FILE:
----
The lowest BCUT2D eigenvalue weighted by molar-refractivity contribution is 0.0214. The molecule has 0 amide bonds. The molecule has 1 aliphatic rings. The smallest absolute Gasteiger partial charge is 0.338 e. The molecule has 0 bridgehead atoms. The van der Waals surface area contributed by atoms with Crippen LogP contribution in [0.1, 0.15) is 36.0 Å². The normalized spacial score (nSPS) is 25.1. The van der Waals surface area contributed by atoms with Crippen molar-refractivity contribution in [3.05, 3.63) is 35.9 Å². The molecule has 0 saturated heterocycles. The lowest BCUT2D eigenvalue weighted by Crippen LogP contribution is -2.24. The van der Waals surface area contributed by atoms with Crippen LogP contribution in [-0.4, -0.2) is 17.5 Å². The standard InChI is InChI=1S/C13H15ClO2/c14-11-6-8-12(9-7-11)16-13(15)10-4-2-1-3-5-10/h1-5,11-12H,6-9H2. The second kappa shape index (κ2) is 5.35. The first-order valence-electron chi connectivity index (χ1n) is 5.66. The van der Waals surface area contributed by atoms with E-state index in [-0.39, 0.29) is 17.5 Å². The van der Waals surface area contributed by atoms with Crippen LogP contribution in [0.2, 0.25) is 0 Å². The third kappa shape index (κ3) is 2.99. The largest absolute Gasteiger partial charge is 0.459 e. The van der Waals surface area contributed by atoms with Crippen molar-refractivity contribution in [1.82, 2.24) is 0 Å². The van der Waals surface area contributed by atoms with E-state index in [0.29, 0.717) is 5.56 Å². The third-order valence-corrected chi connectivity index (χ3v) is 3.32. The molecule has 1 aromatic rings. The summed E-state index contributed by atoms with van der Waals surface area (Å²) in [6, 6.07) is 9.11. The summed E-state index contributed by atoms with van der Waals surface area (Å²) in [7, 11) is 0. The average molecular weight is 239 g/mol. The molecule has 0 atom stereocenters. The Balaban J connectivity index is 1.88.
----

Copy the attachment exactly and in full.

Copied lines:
The lowest BCUT2D eigenvalue weighted by molar-refractivity contribution is 0.0214. The molecule has 0 amide bonds. The molecule has 1 aliphatic rings. The smallest absolute Gasteiger partial charge is 0.338 e. The molecule has 0 bridgehead atoms. The van der Waals surface area contributed by atoms with Crippen LogP contribution in [0.1, 0.15) is 36.0 Å². The normalized spacial score (nSPS) is 25.1. The van der Waals surface area contributed by atoms with Crippen molar-refractivity contribution in [3.05, 3.63) is 35.9 Å². The molecule has 0 saturated heterocycles. The lowest BCUT2D eigenvalue weighted by Crippen LogP contribution is -2.24. The van der Waals surface area contributed by atoms with Crippen LogP contribution in [-0.4, -0.2) is 17.5 Å². The standard InChI is InChI=1S/C13H15ClO2/c14-11-6-8-12(9-7-11)16-13(15)10-4-2-1-3-5-10/h1-5,11-12H,6-9H2. The second kappa shape index (κ2) is 5.35. The first-order valence-electron chi connectivity index (χ1n) is 5.66. The van der Waals surface area contributed by atoms with E-state index in [-0.39, 0.29) is 17.5 Å². The van der Waals surface area contributed by atoms with Crippen LogP contribution in [0.2, 0.25) is 0 Å². The third kappa shape index (κ3) is 2.99. The largest absolute Gasteiger partial charge is 0.459 e. The van der Waals surface area contributed by atoms with Crippen molar-refractivity contribution in [1.82, 2.24) is 0 Å². The van der Waals surface area contributed by atoms with E-state index in [0.29, 0.717) is 5.56 Å². The third-order valence-corrected chi connectivity index (χ3v) is 3.32. The molecule has 1 aromatic rings. The summed E-state index contributed by atoms with van der Waals surface area (Å²) in [6, 6.07) is 9.11. The summed E-state index contributed by atoms with van der Waals surface area (Å²) in [7, 11) is 0. The average molecular weight is 239 g/mol. The molecule has 0 atom stereocenters. The Balaban J connectivity index is 1.88.